The main point I’m trying to make is that there is a big problem with the way Ghana is being governed and a decentralized administration may be the best system of governanace. The idea of decentralization is about giving all regions the chance to progress, and placing the development of each region in the hands of the people who live in it regardless of gender, ethnicity, religion or political orientation, and recognizing that it is far easier to develop Ghana in portions as opposed to as one whole. Administratively, decentralization will open up the avenue for each region to learn from the other regions how they go about developing and using their resources and how they treat corruption. Decentralization is not about one region using its minerals or human resources solely for itself, or leaving some regions behind, because all regions have unique gifts which can be harnessed with proper management. And if I have anyone worried, it is important to note that decentralization has nothing to do with separatism. It is simply about setting up each region with the right tools to operate as a seat of government with full delegated authorities to negotiate and do the right thing for itself as well as share its physical assets and human resources with the rest of Ghana. Decentralization will stop the situation of stagnancy that is occurring throughout Ghana. However, one must bear in mind that the talk of a decentralized government will not be complete without the topic of federation. The question is: What is the main objective for choosing this type of governance? What will the optimum goal be? Strong institutions? Can Ghana achieve strong institutions without the induction of proper systems? Is it going to be the type of governance that mimics federal type administrations whereby there is a redistribution and sharing of power between the central government and the regions; or a decentralized governance whereby complete power is offloaded equally onto the regions? The key will be careful planning.

There are pros and cons to any initiative: To reap the benefits, decentralization should be planned such that there will be no unanswered questions with regards to responsibilities, regionally and nationally. With a decentralized administration, it is hoped that Ghana’s developmental agenda will be enhanced as all 10 regional seats work simultaneously in tandem with each other to show their clout. This is an ideal situation which will make it easier to expose corruption because people will seek to understand why some regions are able to do similar work at reasonable costs. There will be more accountability and electoral fraud will be reduced, because the Head of Government will serve only as an international figure head and an overall overseer whose major duty nationally will be to provide a mandate and framework within which the regions must work. There will be a vested interest by citizens to develop regional capitals and redesign all regions. With decentralization, Ghanaians will begin to recognise there are places beyond Accra or Kumasi. I have friends who go to Ghana and the moment they land in Accra they continue to Koforidua, Bawku, Wenchi, Keta, Takoradi or Cape Coast. For anyone who might wonder if all the regions in Ghana are equipped with enough resources to survive. Every single region in Ghana has potential to survive if its resources are harnessed properly. Chana still has undeveloped potential in farming, tourism, banking, manufacturing, minerals, real estate, etc., unfortunately, Ghanaians do not have confidence in their local talents and products. The greatest worry for decentralization is that there are regions which seem weaker at the moment and which might need initial assistance to survive, another negative is finding the right mix in the power dispensation.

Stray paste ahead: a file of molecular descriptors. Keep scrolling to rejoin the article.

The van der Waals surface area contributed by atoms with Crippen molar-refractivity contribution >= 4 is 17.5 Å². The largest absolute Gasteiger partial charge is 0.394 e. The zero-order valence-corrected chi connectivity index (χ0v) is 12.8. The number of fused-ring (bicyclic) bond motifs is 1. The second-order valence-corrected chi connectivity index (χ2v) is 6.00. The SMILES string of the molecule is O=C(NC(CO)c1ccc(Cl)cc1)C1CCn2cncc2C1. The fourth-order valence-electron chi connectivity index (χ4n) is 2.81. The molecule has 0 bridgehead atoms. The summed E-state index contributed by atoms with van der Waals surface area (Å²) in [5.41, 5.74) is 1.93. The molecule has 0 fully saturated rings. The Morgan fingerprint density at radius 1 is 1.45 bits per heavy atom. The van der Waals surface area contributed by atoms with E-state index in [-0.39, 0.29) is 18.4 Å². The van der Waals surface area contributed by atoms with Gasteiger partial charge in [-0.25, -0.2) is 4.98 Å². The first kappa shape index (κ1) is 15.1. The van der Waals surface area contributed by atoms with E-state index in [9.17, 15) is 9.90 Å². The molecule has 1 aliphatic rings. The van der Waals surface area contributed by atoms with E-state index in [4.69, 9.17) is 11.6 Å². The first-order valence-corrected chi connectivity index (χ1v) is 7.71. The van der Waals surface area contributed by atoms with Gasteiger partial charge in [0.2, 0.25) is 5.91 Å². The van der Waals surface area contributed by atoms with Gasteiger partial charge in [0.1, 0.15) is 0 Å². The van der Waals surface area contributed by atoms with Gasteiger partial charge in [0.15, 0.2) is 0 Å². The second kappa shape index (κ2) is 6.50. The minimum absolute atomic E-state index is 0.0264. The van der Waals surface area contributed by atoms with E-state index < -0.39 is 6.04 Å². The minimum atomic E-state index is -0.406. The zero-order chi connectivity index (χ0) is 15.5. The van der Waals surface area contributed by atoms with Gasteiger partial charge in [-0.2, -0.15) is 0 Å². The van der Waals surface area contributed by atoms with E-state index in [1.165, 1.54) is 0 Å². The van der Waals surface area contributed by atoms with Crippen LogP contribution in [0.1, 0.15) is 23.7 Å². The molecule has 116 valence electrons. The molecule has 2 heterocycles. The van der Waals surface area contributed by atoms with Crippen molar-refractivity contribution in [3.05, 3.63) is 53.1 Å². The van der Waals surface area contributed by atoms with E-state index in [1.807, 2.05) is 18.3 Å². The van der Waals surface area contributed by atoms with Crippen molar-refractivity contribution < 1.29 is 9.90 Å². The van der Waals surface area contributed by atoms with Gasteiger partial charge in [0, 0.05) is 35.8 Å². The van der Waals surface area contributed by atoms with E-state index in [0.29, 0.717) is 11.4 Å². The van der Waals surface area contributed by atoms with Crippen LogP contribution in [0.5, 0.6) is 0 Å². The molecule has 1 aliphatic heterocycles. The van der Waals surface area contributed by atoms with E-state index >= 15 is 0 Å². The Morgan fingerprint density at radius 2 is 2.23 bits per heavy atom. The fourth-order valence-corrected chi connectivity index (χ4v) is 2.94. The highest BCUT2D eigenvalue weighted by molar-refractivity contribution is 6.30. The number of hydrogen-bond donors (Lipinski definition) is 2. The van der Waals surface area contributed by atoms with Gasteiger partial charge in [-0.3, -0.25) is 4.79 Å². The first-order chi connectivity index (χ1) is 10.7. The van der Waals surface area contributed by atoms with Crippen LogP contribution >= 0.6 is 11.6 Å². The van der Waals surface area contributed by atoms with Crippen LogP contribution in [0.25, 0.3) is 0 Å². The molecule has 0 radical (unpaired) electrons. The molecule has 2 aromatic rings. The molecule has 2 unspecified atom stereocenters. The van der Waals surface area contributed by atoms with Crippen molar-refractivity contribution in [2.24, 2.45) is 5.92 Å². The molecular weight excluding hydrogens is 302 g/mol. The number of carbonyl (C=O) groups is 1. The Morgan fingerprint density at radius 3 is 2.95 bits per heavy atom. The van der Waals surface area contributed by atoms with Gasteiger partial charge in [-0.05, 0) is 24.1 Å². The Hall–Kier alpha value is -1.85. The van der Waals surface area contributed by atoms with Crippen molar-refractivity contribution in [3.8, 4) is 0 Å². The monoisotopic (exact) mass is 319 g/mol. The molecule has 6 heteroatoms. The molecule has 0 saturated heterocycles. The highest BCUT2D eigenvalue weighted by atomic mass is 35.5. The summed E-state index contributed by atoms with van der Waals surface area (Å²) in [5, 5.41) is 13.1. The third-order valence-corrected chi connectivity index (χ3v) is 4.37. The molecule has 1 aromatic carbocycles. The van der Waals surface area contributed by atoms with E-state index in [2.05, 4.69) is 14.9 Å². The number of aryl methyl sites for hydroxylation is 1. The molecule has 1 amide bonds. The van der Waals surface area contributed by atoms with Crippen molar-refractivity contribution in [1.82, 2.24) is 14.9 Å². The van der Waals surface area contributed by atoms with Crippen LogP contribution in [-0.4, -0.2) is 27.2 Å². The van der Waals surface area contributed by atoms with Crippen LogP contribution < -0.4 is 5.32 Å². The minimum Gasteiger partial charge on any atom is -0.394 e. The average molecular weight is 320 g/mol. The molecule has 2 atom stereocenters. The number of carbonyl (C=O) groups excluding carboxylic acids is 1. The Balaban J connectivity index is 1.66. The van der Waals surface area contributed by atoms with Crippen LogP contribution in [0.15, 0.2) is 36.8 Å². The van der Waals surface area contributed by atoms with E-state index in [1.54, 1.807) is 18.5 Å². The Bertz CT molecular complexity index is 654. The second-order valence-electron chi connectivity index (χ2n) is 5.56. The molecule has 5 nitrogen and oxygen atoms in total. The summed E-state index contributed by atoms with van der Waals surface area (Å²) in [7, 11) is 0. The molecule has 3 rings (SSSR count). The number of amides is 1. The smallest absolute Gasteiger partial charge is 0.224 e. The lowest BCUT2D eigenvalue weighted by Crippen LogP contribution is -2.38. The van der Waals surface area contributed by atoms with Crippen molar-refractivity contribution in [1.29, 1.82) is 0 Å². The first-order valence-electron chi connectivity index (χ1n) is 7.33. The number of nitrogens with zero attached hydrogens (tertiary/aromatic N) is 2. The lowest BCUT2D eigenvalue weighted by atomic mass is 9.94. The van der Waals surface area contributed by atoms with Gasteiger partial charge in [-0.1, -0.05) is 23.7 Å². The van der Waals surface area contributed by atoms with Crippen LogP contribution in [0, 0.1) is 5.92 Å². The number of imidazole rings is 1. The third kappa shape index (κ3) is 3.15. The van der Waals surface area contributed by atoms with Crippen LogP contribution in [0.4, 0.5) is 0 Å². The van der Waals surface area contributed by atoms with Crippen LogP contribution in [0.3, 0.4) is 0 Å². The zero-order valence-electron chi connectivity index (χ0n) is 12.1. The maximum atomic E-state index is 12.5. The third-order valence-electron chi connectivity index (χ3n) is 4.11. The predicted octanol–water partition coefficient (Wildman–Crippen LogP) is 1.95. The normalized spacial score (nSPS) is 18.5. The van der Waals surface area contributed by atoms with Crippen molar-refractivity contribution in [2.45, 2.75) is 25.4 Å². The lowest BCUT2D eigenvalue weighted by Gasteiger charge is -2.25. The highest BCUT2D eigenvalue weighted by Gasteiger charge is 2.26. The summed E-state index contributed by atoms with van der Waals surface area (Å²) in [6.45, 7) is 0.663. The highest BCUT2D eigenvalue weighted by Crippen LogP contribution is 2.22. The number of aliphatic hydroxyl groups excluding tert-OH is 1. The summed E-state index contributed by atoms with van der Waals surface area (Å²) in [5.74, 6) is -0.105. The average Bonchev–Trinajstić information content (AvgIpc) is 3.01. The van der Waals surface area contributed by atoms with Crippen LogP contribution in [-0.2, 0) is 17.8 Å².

Someone once asked that in the face of “dumsor” what do Ghanaians celebrate national birthdays for? I tend to side with this person. But then, who am I? I am only tossing a penny for my thoughts!

Bellinia Asiedu-Young
Richmond Hill, Ontario Canada